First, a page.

"As can the man, gentlemen!" Sisko interrupted, "speak for himself!"
"What?" O'Brien said. Worf just frowned. But at least Sisko had their attention
"And that man would be me, Chief," he assured.
"Oh. Sorry," O'Brien apologized.
"No," Sisko shook his head. "Not this time. Today is not last evening, and neither will it be."
"Not a party in other words," O'Brien nodded.
"Chief!" Sisko's fist hit the table hard. If anyone else heard it was probably Dax sitting with Bashir and Garak, none of who felt inclined to suggest they did hear. The rest of them, Kira, Quark, Damar were occupied with the squalling, squabbling Leeta.
"Sorry," O'Brien apologized again.
"A four letter word, as of right now," Sisko said. "Do not confuse undue camaraderie with the simple fact I have no intentions of watching you, my back, whoever stands on either side on me, commingled with a station of six thousand civilians. When I say smile, gentlemen, you will smile. Is that understood?"
"Yes," O'Brien said.
"It is," Worf agreed.
"Good!" Sisko's fist struck the table again, that time satisfied.
"As it is the point of the mandated dress code," Worf reminded.
"Damn the mandated dress code, Mister Worf," Sisko clenched his teeth, "we will make do."
"Also understood," Worf agreed.
"Thank you," Sisko said. "Now would either of you mind telling me just what it is that woman thinks she is doing?"
"Leeta?" O'Brien turned around.
"She appears to be spitting in the fish juice," Worf reported, at a better vantage point than the Chief.
"Spitting in the fish juice," Sisko closed his eyes.
"Girl after my own heart," O'Brien chuckled. Sisko's eyes snapped open. "Sorry!" he said a little too quick, a little awkward trying to back out. "I mean…you know what I mean. Nothing to get worked up about, you're right. Spend twenty minutes talking about. Even though you have to admit…" the Chief attempted to stifle his chuckle, succeeding to an extent. "It's funny. Damn funny. Which reminds me," he pointed out to Worf. "Quark didn't replicate the uniform, he reduced it. You know, shrank it. His. Leeta's…" O'Brien's gaze strayed to Leeta scuffling at the buffet table with Rom. "I'm not too sure about Leeta's…well, actually I am. It's Kira's…" he glanced up at Damar smirking down on them. "What?"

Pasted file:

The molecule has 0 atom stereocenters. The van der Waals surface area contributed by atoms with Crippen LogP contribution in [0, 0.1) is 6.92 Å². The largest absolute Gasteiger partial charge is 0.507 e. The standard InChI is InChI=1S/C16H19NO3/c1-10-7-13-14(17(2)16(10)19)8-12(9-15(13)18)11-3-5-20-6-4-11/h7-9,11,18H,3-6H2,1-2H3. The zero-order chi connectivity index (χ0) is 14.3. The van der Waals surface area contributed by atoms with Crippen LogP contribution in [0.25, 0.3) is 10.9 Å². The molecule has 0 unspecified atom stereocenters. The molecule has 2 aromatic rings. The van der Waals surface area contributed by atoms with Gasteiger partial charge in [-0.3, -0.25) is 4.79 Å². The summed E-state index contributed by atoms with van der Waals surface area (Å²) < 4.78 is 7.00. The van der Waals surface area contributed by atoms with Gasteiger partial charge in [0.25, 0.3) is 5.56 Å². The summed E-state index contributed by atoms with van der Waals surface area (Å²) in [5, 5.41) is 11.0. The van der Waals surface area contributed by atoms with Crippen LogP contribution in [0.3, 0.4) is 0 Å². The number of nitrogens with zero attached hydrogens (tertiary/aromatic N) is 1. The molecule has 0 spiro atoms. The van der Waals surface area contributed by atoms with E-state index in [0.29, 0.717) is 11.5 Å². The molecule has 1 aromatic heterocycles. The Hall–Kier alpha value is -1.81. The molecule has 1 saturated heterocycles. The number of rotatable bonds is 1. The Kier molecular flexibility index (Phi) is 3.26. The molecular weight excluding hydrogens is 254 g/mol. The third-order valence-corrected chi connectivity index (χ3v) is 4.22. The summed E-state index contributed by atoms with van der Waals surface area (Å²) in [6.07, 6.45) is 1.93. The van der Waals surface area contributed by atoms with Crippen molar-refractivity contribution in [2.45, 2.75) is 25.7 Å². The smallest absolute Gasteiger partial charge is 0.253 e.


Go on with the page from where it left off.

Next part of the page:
"Practice, Sisko?" Damar's chuckle taunted Sisko's fist resting on the table. "Good. It should be an interesting week."
He walked away with his assistant. There was silence for a moment until Sisko spoke, quietly, the fist pounding over. "That brand of sarcasm, gentlemen, is expected of him. There will not be any further tolerance of it from any of you."
"Got it," O'Brien swore.
"Mister Worf?" Sisko picked up the padd.
"Your point is well made and understood.""We'll see," Sisko said not to be pessimistic, more realistic. It was a boiling pot, there was no denying that.
"Independent souls." Was Odo's assessment ten minutes later when Sisko refilled his coffee. The Captain looked at him.
"We're independent souls," Odo clarified. It wasn't an assessment. Not his, personally. Merely a report of Bashir's philosophy of the morning. Dress them all in yellow or pink tutus it didn't negate the fact they were out in the middle of deep space, a long way from home, whose bottom line of survival and make-do required men and women of strong wills and strong minds, i.e., independent souls.
"What?" Sisko shook his head.
"In other words," Odo offered, "taking everything into consideration, it really hasn't been too bad so far."